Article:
Meet our People of Solita. We have over 1100 employees in different locations with different skills and backgrounds – each with a story to share about what they do and what inspires them.
This is Niklas, Head of Mobile Development
For the first third of my twenty-plus-year IT career, I worked as a software developer, mainly working on Java back-end systems. Gradually, however, I began to notice that managing the big picture and working with people attracted me more than coding. Project management seemed like the most natural next step. And so it happens that the last two-thirds of my career have been spent under the titles of Project Manager, Technical Project Manager, and Senior Project Manager.
Due to my technical background, I have always wanted to understand as much as possible about the technical solutions implemented in my projects. Since I haven’t written any code professionally for a long time, I naturally don’t think I will be able to understand all the solutions completely or in depth. Still, I find it rewarding to be able to at least act as a kind of “rubber duck” for my team members on technical issues.
I got my first mobile project by chance, but the first was followed by the second and third, and for the last five years I have practically only been leading different mobile projects. In mobile projects, I am particularly fascinated by the challenge of how to fit services on a small screen so that necessary functionality and good usability are still achieved. Of course, the two major operating systems and a wide range of devices bring their additional challenge to the projects.
I started at Solita as a project manager in March 2020, the same day that the national remote working recommendation came into force. Fortunately, my supervisor and the delivery lead of my first project were able to arrange to meet in person. I immediately felt welcome.
“The Corona Blinker”
The Koronavilkku (Corona Blinker) project landed on my desk in mid-June 2020, the same day the results of the bidding process were announced. The project schedule sounded really challenging – the implementation schedule ran over the summer holiday season and the go-live date of September 1st was written into law. While some of my co-workers reminded me that I could also refuse a project (we don’t force projects on people), I was confident that the conditions for the success of the project had already been validated by our bidding team.
Our core project group consisted of about ten people. If the project had been implemented at any other time of the year, the project could have been done by an even smaller group. The schedule had no room for implementation interruptions, but we wanted to make sure that people still get their summer vacations. Thus, there had to be a substitute for all project roles and knowledge transfer had to guaranteed. This was yet another project management challenge.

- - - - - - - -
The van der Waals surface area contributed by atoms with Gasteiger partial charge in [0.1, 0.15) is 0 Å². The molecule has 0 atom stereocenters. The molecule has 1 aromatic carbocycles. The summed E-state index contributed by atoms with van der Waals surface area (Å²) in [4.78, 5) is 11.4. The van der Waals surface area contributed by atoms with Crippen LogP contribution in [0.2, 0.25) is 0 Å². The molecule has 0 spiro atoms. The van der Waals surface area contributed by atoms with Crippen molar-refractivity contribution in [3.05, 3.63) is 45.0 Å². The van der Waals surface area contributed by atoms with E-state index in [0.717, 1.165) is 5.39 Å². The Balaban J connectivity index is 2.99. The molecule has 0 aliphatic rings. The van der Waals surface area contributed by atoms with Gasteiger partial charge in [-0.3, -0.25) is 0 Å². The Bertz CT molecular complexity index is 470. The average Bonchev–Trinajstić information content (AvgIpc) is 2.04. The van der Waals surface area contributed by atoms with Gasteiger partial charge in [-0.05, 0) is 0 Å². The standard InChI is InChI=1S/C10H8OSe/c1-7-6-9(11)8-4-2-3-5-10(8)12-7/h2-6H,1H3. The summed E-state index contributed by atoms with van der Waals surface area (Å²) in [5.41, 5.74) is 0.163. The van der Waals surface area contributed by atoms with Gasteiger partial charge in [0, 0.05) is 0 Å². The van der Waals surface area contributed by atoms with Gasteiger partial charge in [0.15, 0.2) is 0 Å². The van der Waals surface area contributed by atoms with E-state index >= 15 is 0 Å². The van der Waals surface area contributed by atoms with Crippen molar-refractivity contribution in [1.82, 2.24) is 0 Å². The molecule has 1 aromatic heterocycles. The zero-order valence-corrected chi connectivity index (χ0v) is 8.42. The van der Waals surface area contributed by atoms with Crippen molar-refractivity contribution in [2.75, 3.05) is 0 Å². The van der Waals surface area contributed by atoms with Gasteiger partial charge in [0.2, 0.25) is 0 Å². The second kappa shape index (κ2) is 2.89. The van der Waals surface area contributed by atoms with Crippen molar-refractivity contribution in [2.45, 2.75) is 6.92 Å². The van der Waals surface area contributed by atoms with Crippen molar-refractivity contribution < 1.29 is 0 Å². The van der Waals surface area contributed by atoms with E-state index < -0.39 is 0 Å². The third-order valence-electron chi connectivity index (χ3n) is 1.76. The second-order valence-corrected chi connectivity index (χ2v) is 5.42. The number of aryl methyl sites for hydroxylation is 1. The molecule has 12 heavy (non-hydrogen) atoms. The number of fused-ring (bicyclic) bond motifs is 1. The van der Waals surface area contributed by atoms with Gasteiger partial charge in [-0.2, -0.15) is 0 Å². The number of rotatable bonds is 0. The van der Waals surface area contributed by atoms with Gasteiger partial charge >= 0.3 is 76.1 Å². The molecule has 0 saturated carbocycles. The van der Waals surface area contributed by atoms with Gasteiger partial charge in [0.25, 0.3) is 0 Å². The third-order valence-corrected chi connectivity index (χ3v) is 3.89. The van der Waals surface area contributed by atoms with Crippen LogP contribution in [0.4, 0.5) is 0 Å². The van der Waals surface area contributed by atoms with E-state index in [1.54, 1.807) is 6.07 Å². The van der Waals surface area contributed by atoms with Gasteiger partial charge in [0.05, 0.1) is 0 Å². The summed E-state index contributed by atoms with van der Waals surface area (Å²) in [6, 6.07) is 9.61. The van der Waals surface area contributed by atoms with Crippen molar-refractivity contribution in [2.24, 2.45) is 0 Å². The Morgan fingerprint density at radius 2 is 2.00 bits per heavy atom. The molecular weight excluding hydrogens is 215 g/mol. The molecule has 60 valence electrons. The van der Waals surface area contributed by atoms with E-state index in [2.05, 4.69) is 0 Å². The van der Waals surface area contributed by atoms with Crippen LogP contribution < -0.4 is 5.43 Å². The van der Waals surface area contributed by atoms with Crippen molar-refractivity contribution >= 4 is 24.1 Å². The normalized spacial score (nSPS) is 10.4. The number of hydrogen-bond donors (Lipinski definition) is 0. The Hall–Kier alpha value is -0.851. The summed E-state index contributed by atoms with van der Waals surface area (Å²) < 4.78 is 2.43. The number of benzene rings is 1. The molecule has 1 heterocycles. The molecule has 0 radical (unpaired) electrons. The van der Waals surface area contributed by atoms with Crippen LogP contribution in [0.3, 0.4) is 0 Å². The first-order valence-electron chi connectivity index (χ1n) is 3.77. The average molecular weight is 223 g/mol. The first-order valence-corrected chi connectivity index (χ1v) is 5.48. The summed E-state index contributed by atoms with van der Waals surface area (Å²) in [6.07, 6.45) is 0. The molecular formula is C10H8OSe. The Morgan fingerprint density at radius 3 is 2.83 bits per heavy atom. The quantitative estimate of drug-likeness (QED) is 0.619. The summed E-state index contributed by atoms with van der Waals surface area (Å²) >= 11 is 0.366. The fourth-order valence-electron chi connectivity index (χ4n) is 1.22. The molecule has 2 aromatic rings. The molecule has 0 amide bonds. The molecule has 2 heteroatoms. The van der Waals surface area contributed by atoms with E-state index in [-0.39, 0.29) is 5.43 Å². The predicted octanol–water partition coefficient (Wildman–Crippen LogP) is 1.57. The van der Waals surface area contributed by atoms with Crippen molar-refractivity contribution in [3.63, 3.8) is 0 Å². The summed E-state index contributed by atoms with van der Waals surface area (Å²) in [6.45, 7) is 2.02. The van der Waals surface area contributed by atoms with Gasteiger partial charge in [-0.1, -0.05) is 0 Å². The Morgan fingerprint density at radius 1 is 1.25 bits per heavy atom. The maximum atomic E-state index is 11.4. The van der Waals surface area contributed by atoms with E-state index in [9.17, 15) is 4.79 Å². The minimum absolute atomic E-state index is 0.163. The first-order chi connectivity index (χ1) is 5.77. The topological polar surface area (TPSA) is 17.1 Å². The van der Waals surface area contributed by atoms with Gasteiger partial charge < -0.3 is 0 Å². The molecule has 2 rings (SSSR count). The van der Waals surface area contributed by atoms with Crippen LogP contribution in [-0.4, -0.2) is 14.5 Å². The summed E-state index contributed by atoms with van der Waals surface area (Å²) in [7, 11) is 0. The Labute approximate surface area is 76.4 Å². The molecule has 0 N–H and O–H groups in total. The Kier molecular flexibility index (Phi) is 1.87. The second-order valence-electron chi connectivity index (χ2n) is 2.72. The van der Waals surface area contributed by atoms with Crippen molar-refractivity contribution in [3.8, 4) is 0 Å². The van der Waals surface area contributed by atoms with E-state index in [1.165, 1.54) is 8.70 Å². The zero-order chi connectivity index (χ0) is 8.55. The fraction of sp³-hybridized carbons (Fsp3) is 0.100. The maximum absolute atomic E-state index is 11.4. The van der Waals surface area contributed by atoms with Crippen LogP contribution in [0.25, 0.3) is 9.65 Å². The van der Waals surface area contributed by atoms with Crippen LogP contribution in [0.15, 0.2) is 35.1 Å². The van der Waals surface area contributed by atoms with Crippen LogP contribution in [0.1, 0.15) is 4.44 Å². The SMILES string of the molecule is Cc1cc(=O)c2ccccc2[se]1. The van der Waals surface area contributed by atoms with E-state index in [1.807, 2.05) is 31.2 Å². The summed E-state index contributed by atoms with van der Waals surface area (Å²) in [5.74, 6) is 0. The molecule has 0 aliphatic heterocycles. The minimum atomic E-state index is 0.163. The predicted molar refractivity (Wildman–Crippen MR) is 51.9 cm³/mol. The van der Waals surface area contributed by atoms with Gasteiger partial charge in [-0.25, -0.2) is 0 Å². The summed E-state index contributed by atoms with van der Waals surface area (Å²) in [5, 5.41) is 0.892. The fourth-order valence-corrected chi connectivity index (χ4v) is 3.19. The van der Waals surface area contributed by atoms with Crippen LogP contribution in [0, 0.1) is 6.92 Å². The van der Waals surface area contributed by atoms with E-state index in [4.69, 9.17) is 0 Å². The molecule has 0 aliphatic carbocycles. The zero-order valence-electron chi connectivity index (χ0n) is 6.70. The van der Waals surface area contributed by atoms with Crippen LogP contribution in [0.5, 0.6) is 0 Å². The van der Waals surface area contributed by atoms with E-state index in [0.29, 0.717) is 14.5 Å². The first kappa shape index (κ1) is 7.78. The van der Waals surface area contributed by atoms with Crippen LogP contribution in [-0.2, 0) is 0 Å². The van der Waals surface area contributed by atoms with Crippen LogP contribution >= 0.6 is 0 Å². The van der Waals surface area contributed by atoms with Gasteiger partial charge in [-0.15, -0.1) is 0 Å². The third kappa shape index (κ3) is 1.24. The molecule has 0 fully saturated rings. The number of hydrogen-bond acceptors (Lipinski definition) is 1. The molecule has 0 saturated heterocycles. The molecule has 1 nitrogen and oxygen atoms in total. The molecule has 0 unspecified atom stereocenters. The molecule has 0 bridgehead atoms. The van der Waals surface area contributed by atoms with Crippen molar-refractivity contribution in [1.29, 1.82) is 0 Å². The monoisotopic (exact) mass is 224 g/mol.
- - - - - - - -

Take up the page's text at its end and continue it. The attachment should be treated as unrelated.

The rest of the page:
As a project manager it was fun to note that while Koronavilkku was not an easy project, everyone at Solita wanted to give their support for the success of the project. Even in mid-July, there were no problems finding dozens of volunteer testers for pre-release versions of the app at short notice. In addition to the volunteer testers, the project involved nearly 30 people in various expert roles during the summer, each with their own important input.
The whole Koronavilkku program naturally involved much more than just the development of the application itself. One of the most rewarding things about the project was how perfect the cooperation was between the different parties in the project. Regardless of the organisation, everyone involved in the project has been working on a common cause that is important for the whole of Finland. If only this amazing spirit could be transferred to every multi-vendor project.
The best thing about Solita is caring
In my opinion, the best thing about Solita is caring about people, which shows in everything that is done in the company. We do not proudly advertise to have a flat organisation, but instead, we want every Solitan to have their own immediate supervisor, who is allocated enough time to be available and, if necessary, to help with everyday challenges. However, this has nothing to do with bureaucracy – fighting unnecessary bureaucracy is written into every Solitan’s DNA.
The courage to challenge our own ways of working is also strongly present in our way of working. Solita has grown – and continues to grow – at a rapid pace and sometimes this can also mean that old ways of doing things are starting to create a bottleneck for this development. However, one can always count on such situations to be brought to daylight and that something is actually going to be done about them. Even when creating new ways of working, we don’t always get them right the first time, but the courage to change and try new things combined with our open feedback culture always takes things in the right direction in the end.
When a person starts working at Solita, his career path is anything but set in stone. Every Solitan has the opportunity to seek for their own place inside the company according to their interests and skills. For us job rotation is a no-brainer because we understand its importance both for motivating people and for increasing the knowledge capital of the entire company. I have also experienced this first-hand, as in February I got to start in a new role as the team leader for our mobile developers.
We are looking for new talented co-workers. Join our Solita Community: check our open positions here!